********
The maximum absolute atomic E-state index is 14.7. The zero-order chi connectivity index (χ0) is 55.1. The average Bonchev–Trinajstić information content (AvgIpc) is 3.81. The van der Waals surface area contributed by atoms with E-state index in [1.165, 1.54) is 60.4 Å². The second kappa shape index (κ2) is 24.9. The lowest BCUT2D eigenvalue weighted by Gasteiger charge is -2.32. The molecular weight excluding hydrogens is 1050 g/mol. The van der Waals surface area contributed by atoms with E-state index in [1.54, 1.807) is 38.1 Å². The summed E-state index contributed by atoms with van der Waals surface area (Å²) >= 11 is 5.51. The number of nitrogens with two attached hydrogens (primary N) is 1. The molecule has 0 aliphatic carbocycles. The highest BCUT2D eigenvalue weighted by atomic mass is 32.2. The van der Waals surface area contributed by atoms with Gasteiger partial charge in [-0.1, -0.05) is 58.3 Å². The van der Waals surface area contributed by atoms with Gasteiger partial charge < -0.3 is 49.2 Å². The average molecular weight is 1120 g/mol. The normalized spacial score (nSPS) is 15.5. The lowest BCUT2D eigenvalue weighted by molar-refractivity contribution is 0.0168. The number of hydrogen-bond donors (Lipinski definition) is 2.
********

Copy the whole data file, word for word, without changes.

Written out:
The maximum absolute atomic E-state index is 14.7. The zero-order chi connectivity index (χ0) is 55.1. The average Bonchev–Trinajstić information content (AvgIpc) is 3.81. The van der Waals surface area contributed by atoms with E-state index in [1.165, 1.54) is 60.4 Å². The second kappa shape index (κ2) is 24.9. The lowest BCUT2D eigenvalue weighted by Gasteiger charge is -2.32. The molecular weight excluding hydrogens is 1050 g/mol. The van der Waals surface area contributed by atoms with E-state index in [1.54, 1.807) is 38.1 Å². The summed E-state index contributed by atoms with van der Waals surface area (Å²) >= 11 is 5.51. The number of nitrogens with two attached hydrogens (primary N) is 1. The molecule has 0 aliphatic carbocycles. The highest BCUT2D eigenvalue weighted by atomic mass is 32.2. The van der Waals surface area contributed by atoms with Gasteiger partial charge in [-0.1, -0.05) is 58.3 Å². The van der Waals surface area contributed by atoms with Gasteiger partial charge < -0.3 is 49.2 Å². The average molecular weight is 1120 g/mol. The normalized spacial score (nSPS) is 15.5. The lowest BCUT2D eigenvalue weighted by molar-refractivity contribution is 0.0168. The number of hydrogen-bond donors (Lipinski definition) is 2.